In 2011, then-Senator Jon Kyl's office said that a remark he had made on the Senate floor was “not intended to be a factual statement.” Credit: Gage Skidmore/Flickr

An egregious lie has a higher chance of spawning its own meme, and that was certainly the case with former Arizona Senator Jon Kyl’s epic performance in 2011. That year, Senator Kyl made a speech on the Senate floor during a looming government shutdown crisis in which he stated that Planned Parenthood spent over ninety percent of its budget towards abortion-related activities.

“Everybody goes to clinics, to hospitals, to doctors, and so on. Some people go to Planned Parenthood. But you don’t have to go to Planned Parenthood to get your cholesterol or your blood pressure checked. If you want an abortion, you go to Planned Parenthood, and that’s well over 90 percent of what Planned Parenthood does.”

This was more than a little false. Politifact quickly chimed in with a correction: “abortions accounted for just under 3 percent of the procedures Planned Parenthood provided in 2009, which is the most recent year for which the group is reporting statistics.”

When presented with the fact that he had just told a gross, mammoth lie on the Senate floor, Kyl’s office released a statement saying that his remark was “not intended to be a factual statement.” Even today, people will mockingly use those words to comment on examples of things that are risibly untrue.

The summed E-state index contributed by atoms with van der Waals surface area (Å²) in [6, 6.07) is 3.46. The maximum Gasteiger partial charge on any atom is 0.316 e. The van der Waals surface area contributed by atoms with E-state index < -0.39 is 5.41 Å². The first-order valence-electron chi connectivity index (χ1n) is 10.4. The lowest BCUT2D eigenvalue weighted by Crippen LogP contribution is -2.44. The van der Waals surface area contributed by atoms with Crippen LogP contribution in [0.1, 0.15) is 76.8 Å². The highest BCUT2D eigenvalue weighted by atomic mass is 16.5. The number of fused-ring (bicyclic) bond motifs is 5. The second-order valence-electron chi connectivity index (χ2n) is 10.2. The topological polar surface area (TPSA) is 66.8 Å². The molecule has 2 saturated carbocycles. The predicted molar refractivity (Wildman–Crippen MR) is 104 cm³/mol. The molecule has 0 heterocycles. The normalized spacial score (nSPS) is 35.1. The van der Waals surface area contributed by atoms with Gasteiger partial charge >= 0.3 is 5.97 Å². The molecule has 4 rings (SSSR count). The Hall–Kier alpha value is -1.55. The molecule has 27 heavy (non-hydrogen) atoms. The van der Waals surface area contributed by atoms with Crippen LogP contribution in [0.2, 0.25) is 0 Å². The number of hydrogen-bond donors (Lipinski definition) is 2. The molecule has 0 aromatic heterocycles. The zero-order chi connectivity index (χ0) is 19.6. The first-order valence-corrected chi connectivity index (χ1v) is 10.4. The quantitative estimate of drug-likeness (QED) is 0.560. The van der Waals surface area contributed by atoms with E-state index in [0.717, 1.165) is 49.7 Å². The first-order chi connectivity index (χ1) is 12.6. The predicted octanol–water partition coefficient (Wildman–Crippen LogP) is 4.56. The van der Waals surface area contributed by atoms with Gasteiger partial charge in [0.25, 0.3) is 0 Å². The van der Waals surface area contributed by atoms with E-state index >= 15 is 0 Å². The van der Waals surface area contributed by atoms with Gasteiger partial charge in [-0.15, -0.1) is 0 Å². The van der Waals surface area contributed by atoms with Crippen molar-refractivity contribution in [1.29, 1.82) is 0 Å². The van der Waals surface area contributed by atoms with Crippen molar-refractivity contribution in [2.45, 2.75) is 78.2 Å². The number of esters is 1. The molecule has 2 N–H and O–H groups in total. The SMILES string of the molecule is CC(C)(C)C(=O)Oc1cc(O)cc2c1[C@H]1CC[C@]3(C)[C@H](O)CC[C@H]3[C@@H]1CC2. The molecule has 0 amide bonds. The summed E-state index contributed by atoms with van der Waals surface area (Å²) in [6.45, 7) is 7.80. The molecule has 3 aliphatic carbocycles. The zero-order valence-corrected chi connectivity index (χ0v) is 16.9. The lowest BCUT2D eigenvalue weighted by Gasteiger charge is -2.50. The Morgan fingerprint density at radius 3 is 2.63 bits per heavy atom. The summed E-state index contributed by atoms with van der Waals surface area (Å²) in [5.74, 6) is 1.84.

I didn’t think it was possibly to outdo Jon Kyl, but former House Intelligence Committee chairman Peter Hoekstra has accomplished the impossible:

A Dutch journalist just asked new U.S. Ambassador Pete Hoekstra why he said there are “no go” areas in the Netherlands, where radical Muslims are setting cars and politicians on fire.

Hoekstra denied it, and called the claim “fake news.”

The reporter then showed Hoekstra a video clip of himself at a congressional hearing in 2015 saying: “The Islamic movement has now gotten to a point where they have put Europe into chaos. Chaos in the Netherlands, there are cars being burned, there are politicians that are being burned.”

“And yes, there are no-go zones in the Netherlands,” he added in the clip.

Then things got extremely weird.

When the reporter pressed, Hoekstra denied using the term “fake news,” which he’d uttered moments before.

“I didn’t call that fake news,” he said. “I didn’t use the words today. I don’t think I did.”

Hoekstra was being interviewed by reporter Wouter Zwart for current affairs program Nieuwsuur. The interview is not playing well in the Netherlands. (One sample headline: “The new Trump Ambassador to the Netherlands, Pete Hoekstra, lies about his own lies.”)

Jon Kyl was definitely behind the times. He didn’t have to admit that his comments on the Senate floor were not intended to be factual. He could have just said that it was fake news that he had made those assertions and then, presented with the video proving otherwise, he could have denied ever saying it was fake news.

In the end, Kyl used to his senatorial privilege to “revise and extend his remarks” to have his Planned Parenthood lies expunged from from the congressional record. Poor Peter Hoekstra doesn’t have that option.

After running interference for the excesses and torture of the Bush administration during his time as House Intelligence chair, it seems like we might have expected something like this from our new ambassador to the Netherlands. But who could really anticipate lies this brazen?

From now on if you are caught in an outright lie, you can just say, “I didn’t use the words today.”

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Martin Longman is the web editor for the Washington Monthly. See all his writing at